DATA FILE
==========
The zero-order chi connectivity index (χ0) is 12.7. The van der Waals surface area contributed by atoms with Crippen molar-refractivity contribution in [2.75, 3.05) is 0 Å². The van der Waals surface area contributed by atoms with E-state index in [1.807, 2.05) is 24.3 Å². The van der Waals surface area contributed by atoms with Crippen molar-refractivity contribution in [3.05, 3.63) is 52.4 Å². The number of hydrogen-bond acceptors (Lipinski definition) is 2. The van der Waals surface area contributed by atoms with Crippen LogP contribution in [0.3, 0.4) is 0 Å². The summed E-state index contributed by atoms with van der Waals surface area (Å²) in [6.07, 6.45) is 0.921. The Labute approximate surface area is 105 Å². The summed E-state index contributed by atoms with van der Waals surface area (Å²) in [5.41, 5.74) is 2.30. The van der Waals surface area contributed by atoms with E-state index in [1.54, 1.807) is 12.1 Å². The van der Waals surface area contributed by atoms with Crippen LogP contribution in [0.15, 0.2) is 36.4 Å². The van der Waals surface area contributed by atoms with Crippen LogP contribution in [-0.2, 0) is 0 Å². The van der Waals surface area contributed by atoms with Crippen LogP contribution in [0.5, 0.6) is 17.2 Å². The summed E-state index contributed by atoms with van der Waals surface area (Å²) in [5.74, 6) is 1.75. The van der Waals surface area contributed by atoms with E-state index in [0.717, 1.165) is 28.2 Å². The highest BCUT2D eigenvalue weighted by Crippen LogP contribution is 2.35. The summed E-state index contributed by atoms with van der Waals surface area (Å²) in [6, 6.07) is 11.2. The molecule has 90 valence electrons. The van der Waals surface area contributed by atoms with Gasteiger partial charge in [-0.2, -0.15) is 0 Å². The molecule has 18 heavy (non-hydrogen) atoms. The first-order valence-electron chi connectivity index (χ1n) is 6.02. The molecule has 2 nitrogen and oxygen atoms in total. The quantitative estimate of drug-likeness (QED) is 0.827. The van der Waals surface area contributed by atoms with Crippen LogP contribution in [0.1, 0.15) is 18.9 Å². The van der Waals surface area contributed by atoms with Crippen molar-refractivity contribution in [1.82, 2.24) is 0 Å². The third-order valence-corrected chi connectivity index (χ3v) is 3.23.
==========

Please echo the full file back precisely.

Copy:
The zero-order chi connectivity index (χ0) is 12.7. The van der Waals surface area contributed by atoms with Crippen molar-refractivity contribution in [2.75, 3.05) is 0 Å². The van der Waals surface area contributed by atoms with E-state index in [1.807, 2.05) is 24.3 Å². The van der Waals surface area contributed by atoms with Crippen molar-refractivity contribution in [3.05, 3.63) is 52.4 Å². The number of hydrogen-bond acceptors (Lipinski definition) is 2. The van der Waals surface area contributed by atoms with Crippen LogP contribution in [0.3, 0.4) is 0 Å². The summed E-state index contributed by atoms with van der Waals surface area (Å²) in [6.07, 6.45) is 0.921. The Labute approximate surface area is 105 Å². The summed E-state index contributed by atoms with van der Waals surface area (Å²) in [5.41, 5.74) is 2.30. The van der Waals surface area contributed by atoms with E-state index in [1.54, 1.807) is 12.1 Å². The van der Waals surface area contributed by atoms with Crippen LogP contribution in [0.15, 0.2) is 36.4 Å². The van der Waals surface area contributed by atoms with Crippen LogP contribution in [-0.2, 0) is 0 Å². The van der Waals surface area contributed by atoms with Crippen LogP contribution in [0.5, 0.6) is 17.2 Å². The summed E-state index contributed by atoms with van der Waals surface area (Å²) in [5.74, 6) is 1.75. The van der Waals surface area contributed by atoms with E-state index in [0.717, 1.165) is 28.2 Å². The highest BCUT2D eigenvalue weighted by Crippen LogP contribution is 2.35. The summed E-state index contributed by atoms with van der Waals surface area (Å²) in [6, 6.07) is 11.2. The molecule has 90 valence electrons. The van der Waals surface area contributed by atoms with Gasteiger partial charge in [-0.2, -0.15) is 0 Å². The molecule has 18 heavy (non-hydrogen) atoms. The first-order valence-electron chi connectivity index (χ1n) is 6.02. The molecule has 2 nitrogen and oxygen atoms in total. The quantitative estimate of drug-likeness (QED) is 0.827. The van der Waals surface area contributed by atoms with Crippen LogP contribution in [0.1, 0.15) is 18.9 Å². The van der Waals surface area contributed by atoms with Crippen molar-refractivity contribution in [1.82, 2.24) is 0 Å². The third-order valence-corrected chi connectivity index (χ3v) is 3.23.